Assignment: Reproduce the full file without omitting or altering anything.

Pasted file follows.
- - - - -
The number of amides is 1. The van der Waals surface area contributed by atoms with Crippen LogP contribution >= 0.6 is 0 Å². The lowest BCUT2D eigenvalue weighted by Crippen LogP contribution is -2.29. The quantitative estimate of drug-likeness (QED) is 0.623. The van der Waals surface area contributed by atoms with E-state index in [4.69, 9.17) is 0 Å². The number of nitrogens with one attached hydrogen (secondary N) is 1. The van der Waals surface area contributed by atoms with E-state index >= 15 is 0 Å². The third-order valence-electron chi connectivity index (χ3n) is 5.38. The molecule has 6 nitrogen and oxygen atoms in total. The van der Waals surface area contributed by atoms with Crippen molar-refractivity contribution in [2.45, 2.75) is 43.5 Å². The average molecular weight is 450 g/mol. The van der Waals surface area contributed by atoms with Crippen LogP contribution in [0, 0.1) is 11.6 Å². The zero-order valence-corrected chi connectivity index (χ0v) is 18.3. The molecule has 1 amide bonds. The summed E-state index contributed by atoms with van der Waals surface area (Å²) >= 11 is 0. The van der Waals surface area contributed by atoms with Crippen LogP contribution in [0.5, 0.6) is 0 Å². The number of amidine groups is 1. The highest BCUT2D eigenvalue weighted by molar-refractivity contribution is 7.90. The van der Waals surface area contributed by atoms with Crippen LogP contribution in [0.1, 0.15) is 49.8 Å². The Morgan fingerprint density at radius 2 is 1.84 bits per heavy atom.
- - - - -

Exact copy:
The number of amides is 1. The van der Waals surface area contributed by atoms with Crippen LogP contribution >= 0.6 is 0 Å². The lowest BCUT2D eigenvalue weighted by Crippen LogP contribution is -2.29. The quantitative estimate of drug-likeness (QED) is 0.623. The van der Waals surface area contributed by atoms with E-state index in [4.69, 9.17) is 0 Å². The number of nitrogens with one attached hydrogen (secondary N) is 1. The van der Waals surface area contributed by atoms with E-state index >= 15 is 0 Å². The third-order valence-electron chi connectivity index (χ3n) is 5.38. The molecule has 6 nitrogen and oxygen atoms in total. The van der Waals surface area contributed by atoms with Crippen molar-refractivity contribution in [2.45, 2.75) is 43.5 Å². The average molecular weight is 450 g/mol. The van der Waals surface area contributed by atoms with Crippen LogP contribution in [0, 0.1) is 11.6 Å². The zero-order valence-corrected chi connectivity index (χ0v) is 18.3. The molecule has 1 amide bonds. The summed E-state index contributed by atoms with van der Waals surface area (Å²) >= 11 is 0. The van der Waals surface area contributed by atoms with Crippen LogP contribution in [0.5, 0.6) is 0 Å². The number of amidine groups is 1. The highest BCUT2D eigenvalue weighted by molar-refractivity contribution is 7.90. The van der Waals surface area contributed by atoms with Crippen LogP contribution in [0.1, 0.15) is 49.8 Å². The Morgan fingerprint density at radius 2 is 1.84 bits per heavy atom.